We are back again with another edition of the Weekend Thoughts Column. This time we are very proud and pleased to have an article from one of our international members, all the way from Australia. Please welcome Dr. Prasanta Sahoo. Isn't it amazing that today we are in a world so closely knit together that at the blink of an eye we can communicate with people across the world and stay as a closely knit community so far away from home. When Marshall McLuhan coined the term global village in the 1960s, he perhaps foresaw that the world would be linked together by the internet, connecting together millions of people across the world.
The success of this column depends on everyone of you, our readers on ORNET. We would like to hear from all of you. You do not have to be a writer to write for the column. Just send us an experience in your life and it would be an enlightening experience for everyone. I believe that there is a Poet in everyone of us. Have "him/her" write for you and help make this column a success. If you have children who like to write, or have written poems, stories, essays, send them to us. Everything is welcome. The purpose of this column is to build interest and in the process, make life a wonderful experience. I request you to send your articles to one of us.
"Do not procastinate, for today will become yesterday, tomorrow."
Whoever coined this wonderful quote, conveyed a very powerful message to humanity. One of the most important lessons anyone can learn in life is to be able to manage time effectively. How many of you have wished on the day before the exams that the day were 48 hrs long, or that you had a few more days to complete the project due tomorrow!! Someone has rightly said, "Time is Money". I would say, "Time is Everything". Making the best use of time gives a person the power to achieve anything and everything in life.
The author, Prasanta Sahoo, in this article, presents his views on Time Management, and provides the readers with a checklist to evaluate your individual efficiency and in the process learn to manage time better. Hope this will be very useful to all of us.
Lecturer (Naval Architecture) Australian Maritime College PO Box 986 Launceston, TAS 7250 E-Mail:P.Sahoo@mte.amc.edu.au Higher Secondary from WB Board of Secondary Education NSTS Award winner 1973 Naval Architecture from IIT KGP, 1978 Ph.D. in Naval Arch from Wilhelm-Pieck University, Germany, Nov 1985. Assistant Manager (Design)- Goa Shipyard Ltd. Goa 1986-1989 Deputy Manager(CAD/CAM) - Goa Shipyard Goa.1989-1992 Was in a committee of experts of Dept. of Science & Tech of Govt. of India to review reseach work at various academic institutions. Left GSL in 1992 for Australia on a permanent resident visa Since 1993, Lecturer at Australian Maritime College (Naval Arch.) & Program Leader for Resistance of High Speed Craft at Cooperative Research Centre Few publications in international journals. General: Married to Subhalaxmi Sahoo, a son Pragyandeep (9), daughter Varsha(3). Sister Minoti Sahoo at Texas, brother Purush Sahoo at Pennsylvania and brother Trilochan Sahoo at Durham, NC. Father, retd., Prof. Balaram Sahoo of Chemistry dept IIT KGP, Mother Nishamani Sahoo (housewife).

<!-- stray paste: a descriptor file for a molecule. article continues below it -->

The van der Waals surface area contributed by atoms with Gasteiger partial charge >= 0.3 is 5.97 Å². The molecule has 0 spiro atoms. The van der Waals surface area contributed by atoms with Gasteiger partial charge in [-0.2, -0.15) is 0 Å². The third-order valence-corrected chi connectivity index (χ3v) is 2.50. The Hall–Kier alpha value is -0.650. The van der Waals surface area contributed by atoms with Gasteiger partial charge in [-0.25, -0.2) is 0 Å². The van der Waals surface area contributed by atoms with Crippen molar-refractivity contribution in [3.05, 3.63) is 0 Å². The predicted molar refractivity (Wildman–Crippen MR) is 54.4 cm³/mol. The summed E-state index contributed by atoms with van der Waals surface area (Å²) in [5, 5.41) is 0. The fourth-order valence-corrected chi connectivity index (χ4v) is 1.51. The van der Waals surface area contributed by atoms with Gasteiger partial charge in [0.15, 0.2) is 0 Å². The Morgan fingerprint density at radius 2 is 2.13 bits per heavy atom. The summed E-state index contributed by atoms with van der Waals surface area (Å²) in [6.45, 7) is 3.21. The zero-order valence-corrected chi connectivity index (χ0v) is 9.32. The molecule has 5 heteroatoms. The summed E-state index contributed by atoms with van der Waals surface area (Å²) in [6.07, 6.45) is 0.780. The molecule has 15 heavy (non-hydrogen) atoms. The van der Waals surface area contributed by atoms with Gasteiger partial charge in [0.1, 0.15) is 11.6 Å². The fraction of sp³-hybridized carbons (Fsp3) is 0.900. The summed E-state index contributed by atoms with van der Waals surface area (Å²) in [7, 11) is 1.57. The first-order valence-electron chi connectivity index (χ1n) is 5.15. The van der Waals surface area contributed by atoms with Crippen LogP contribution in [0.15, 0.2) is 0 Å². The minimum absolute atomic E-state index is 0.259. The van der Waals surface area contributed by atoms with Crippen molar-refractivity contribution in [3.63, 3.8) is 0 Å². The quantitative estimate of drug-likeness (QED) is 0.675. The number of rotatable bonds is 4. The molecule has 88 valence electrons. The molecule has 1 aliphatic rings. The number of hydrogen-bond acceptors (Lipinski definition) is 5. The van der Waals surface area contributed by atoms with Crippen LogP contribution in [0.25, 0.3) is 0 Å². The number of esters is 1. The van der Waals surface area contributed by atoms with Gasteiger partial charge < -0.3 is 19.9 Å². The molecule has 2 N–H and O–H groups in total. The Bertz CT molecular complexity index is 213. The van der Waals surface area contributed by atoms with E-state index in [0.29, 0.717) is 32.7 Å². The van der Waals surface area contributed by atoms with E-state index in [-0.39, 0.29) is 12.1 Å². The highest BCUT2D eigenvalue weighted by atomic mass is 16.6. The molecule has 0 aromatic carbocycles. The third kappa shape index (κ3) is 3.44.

Time is a valuable but limited resource and is finite and irreplaceable. It is shared with others, used alone, and divided between work, leisure, pleasure and family. Each of us has neither more nor less time each day than everybody else, but how effectively we use that time is a matter of choice. We may allow time to control us so that we are pressured by it and achieve most of our workload in a haphazard way, dealing with tasks and people by reacting to them as they become urgent.
Identifying the cause and finding a solution is easier when you are able to recognise the benefits of the checklist given below :
|I am able to:||Very successfully||Successfully||Unsuccessfully|
|* achieve my goals||Y/N||Y/N||Y/N|
|* share time between work, leisure and other activities||Y/N||Y/N||Y/N|
|* control the telephone||Y/N||Y/N||Y/N|
|* work from a tidy work space||Y/N||Y/N||Y/N|
|* prepare for meetings||Y/N||Y/N||Y/N|
|* handling disruptions||Y/N||Y/N||Y/N|
|* delegate to others||Y/N||Y/N||Y/N|
|* having uninterrupted time||Y/N||Y/N||Y/N|
|* combine tasks||Y/N||Y/N||Y/N|
|* use a diary||Y/N||Y/N||Y/N|
|* set priorities||Y/N||Y/N||Y/N|
|* use a daily work plan||Y/N||Y/N||Y/N|
|* audit my own use of time||Y/N||Y/N||Y/N|
Another important aspect which we should not lose sight of is, the ability to acknowledge change. A great deal of life is experienced as a continual series of changes. Change often means risk and uncertainty about whether or not the new action will work. To implement change it is necessary to become motivated to push towards the changes necessary, and to develop and extend skills necessary to manage time effectively.
When time is managed badly, it can lead to stress. Stress can be a positive force, encouraging change and leading to improved performance. However, it can be destructive, creating barriers to performance and producing 'burn-out'. Everyone experiences stress and response to stress varies between individuals and an individual's ability to manage time would have a significant effect on the unpleasantness that stress creates.
Once your particular strengths and weaknesses in time management are recognised, it is possible to take personal responsibility for change. Improve your skills in time management to accomplish more, receive more satisfaction from your job, lower the sources of stress and have a greater sense of achievement.
The article does not attempt to lecture my more learned friends on ORNET, but tries to address an important aspect in our daily life. The above article was prompted by personal experiences when I arrived in Australia in 1992 with a family in tow and fifty US dollars in my pocket and no job in sight.
Your comments are always welcome...
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